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News Roundup – Berkeley MBA on Solving Homelessness, Fuqua Dean on Immigration, and More

California housing crisis

Let’s take a look at some of the biggest stories from this week, including a Berkeley Haas MBA alum approaching the California housing crisis.


Andrew Hening, MBA 17, On Solving Chronic HomelessnessBerkeley Haas Newsroom

Berkeley Haas recently featured an interview with Andrew Hening, an alum of the Evening & Weekend MBA (EWMBA). Hening has worked with great results to to reduce homelessness in the Marin County area of San Francisco.

Hening, who graduated from the EWMBA program in 2017, is the Director of Homeless Planning & Outreach for the city of San Rafael, California. Before receiving his degree at Haas, he considered pursuing a career in law. He returned to his hometown of Richmond, VA after college to take a job as a paralegal, but realized that his passion lay elsewhere.

“I started taking time off to volunteer in the community,” he says. “I’d done a lot with youth and tutoring, but then I participated with a Project Homeless Connect event, which is essentially a resource fair for people living outside. It was my first exposure to homelessness, and it had a huge impact on me.”

Through his involvement with AmeriCorps VISTA, he accepted a job as the Santa Clara County Project Homeless Connect Coordinator in 2010. Hening then moved on to his current position in San Rafael which he has held since 2016. Since he began his tenure, homelessness in Marin County has dropped by 28 percent. Hening credits a “shockingly simple” process of identifying those who are chronically homeless, then providing Section 8 funding for them and hiring capable landlords and property managers who were sensitive to the homeless problem.

Of the wisdom he gleaned from his time at Haas, Hening says, “Being in the EWMBA program was amazing because I was constantly bringing fresh ideas back to the team—so many things that seemed tangential to homelessness but weren’t. For example, from our operations class, I was seeing ways to apply supply chains and turnover to our housing placements and the speed at which people become and resolve their homelessness.”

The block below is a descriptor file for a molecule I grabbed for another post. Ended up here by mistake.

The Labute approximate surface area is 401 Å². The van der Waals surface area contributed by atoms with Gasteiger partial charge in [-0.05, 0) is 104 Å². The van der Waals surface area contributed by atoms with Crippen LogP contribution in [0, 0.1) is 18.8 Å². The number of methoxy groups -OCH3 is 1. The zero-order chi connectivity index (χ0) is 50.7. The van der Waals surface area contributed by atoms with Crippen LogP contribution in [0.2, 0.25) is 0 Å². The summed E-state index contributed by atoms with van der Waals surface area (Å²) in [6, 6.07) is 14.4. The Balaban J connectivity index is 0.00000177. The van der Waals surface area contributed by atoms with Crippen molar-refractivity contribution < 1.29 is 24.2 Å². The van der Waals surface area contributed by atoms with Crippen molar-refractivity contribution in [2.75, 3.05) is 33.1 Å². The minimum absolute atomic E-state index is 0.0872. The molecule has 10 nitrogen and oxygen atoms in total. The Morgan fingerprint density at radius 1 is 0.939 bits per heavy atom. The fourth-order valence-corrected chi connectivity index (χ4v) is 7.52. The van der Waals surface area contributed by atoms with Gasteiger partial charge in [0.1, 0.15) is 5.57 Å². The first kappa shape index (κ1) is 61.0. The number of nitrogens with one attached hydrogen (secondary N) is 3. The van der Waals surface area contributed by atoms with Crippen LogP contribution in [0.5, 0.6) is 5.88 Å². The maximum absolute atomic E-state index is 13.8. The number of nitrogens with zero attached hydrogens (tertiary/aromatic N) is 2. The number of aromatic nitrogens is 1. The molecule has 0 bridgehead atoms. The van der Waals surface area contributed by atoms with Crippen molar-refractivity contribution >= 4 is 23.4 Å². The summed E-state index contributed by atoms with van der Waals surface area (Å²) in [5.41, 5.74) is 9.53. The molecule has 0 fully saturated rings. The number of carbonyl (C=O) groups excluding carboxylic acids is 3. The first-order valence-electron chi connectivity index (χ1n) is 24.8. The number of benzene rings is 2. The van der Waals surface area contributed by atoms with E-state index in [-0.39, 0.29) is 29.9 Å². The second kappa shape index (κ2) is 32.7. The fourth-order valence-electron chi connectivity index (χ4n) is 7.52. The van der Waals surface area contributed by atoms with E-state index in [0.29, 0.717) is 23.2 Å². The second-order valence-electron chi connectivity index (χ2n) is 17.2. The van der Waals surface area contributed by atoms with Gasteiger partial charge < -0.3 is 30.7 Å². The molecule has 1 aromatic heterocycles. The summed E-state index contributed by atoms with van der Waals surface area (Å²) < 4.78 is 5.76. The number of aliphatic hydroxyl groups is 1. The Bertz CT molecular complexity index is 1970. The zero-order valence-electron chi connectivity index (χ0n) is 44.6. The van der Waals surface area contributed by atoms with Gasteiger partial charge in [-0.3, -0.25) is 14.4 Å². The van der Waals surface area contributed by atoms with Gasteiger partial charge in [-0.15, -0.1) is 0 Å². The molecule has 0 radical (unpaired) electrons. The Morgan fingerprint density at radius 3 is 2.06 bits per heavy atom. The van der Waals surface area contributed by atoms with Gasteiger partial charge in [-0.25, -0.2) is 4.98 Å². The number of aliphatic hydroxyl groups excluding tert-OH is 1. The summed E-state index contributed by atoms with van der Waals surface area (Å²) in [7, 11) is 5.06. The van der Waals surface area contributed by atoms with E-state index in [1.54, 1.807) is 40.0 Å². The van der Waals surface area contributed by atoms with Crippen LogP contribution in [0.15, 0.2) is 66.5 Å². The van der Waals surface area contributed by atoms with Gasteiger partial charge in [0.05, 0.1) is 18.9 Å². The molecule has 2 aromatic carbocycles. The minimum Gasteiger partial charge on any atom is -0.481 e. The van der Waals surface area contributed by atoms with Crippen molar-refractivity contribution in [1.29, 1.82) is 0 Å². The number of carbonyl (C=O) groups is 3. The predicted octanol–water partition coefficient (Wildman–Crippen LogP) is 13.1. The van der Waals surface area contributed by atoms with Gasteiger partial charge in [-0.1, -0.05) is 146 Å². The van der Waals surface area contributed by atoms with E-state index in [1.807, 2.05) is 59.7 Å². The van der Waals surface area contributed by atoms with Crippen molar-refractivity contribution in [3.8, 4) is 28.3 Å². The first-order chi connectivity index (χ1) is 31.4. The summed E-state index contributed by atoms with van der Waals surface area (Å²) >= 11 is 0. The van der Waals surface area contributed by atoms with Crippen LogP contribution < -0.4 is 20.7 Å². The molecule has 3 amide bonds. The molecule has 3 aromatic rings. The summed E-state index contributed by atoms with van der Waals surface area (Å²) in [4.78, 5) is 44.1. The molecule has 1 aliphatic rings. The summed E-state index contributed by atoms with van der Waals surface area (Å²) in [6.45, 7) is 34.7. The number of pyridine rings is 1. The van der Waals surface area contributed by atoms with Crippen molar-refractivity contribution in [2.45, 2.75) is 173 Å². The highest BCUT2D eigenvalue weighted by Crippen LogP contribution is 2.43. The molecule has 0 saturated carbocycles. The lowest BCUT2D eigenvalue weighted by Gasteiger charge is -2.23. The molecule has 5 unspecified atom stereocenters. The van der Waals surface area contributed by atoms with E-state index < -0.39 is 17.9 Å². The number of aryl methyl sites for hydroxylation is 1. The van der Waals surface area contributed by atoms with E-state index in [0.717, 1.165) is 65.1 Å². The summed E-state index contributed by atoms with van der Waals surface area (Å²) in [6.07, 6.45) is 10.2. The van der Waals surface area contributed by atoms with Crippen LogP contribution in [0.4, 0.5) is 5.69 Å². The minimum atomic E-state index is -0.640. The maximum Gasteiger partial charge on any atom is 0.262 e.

You can read here for more on Hening, his time at Haas, and his work on the California housing crisis.


Two Michigan Ross Alumni Recognized For Their Outstanding Contributions to the Ross CommunityRoss News Blog

Michigan Ross recently honored Mark Petroff, MBA ’98, along with Cathy Bessant, BBA ’82 last month for their achievements in their respective fields. The award ceremony took place during Ross’ annual Reunion weekend.

Petroff, who received the Bert Wertman Alumni Service Award, serves as a mentor to students via the Michigan Ross Alumni-in-Residence program. He is the president and CEO of OneMagnify, a marketing and analytics company, and was formerly a partner in the Financial Advisory Services practice of Deloitte in its automotive industry segment. Petroff was also a general securities principal in Deloitte Corporate Finance LLC, the company’s investment services group.